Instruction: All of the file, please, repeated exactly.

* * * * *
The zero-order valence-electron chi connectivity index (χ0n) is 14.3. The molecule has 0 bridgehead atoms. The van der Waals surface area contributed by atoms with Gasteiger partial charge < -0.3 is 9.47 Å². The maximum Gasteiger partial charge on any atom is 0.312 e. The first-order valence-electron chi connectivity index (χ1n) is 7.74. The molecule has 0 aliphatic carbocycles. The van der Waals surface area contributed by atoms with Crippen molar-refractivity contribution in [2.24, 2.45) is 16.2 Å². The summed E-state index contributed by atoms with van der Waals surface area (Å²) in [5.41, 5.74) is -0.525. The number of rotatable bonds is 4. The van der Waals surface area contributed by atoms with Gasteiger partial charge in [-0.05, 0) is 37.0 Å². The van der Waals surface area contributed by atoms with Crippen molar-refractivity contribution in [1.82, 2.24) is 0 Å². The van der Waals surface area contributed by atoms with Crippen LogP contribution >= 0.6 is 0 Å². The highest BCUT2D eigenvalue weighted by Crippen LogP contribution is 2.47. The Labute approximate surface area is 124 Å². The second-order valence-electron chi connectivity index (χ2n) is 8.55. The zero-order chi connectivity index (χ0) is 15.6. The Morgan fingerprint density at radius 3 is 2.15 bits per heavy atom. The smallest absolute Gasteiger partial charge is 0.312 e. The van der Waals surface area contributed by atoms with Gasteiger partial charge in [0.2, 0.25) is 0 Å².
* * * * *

The zero-order valence-electron chi connectivity index (χ0n) is 14.3. The molecule has 0 bridgehead atoms. The van der Waals surface area contributed by atoms with Gasteiger partial charge < -0.3 is 9.47 Å². The maximum Gasteiger partial charge on any atom is 0.312 e. The first-order valence-electron chi connectivity index (χ1n) is 7.74. The molecule has 0 aliphatic carbocycles. The van der Waals surface area contributed by atoms with Crippen molar-refractivity contribution in [2.24, 2.45) is 16.2 Å². The summed E-state index contributed by atoms with van der Waals surface area (Å²) in [5.41, 5.74) is -0.525. The number of rotatable bonds is 4. The van der Waals surface area contributed by atoms with Gasteiger partial charge in [-0.05, 0) is 37.0 Å². The van der Waals surface area contributed by atoms with Crippen molar-refractivity contribution in [1.82, 2.24) is 0 Å². The van der Waals surface area contributed by atoms with Crippen LogP contribution >= 0.6 is 0 Å². The highest BCUT2D eigenvalue weighted by Crippen LogP contribution is 2.47. The Labute approximate surface area is 124 Å². The second-order valence-electron chi connectivity index (χ2n) is 8.55. The zero-order chi connectivity index (χ0) is 15.6. The Morgan fingerprint density at radius 3 is 2.15 bits per heavy atom. The smallest absolute Gasteiger partial charge is 0.312 e. The van der Waals surface area contributed by atoms with Gasteiger partial charge in [0.2, 0.25) is 0 Å².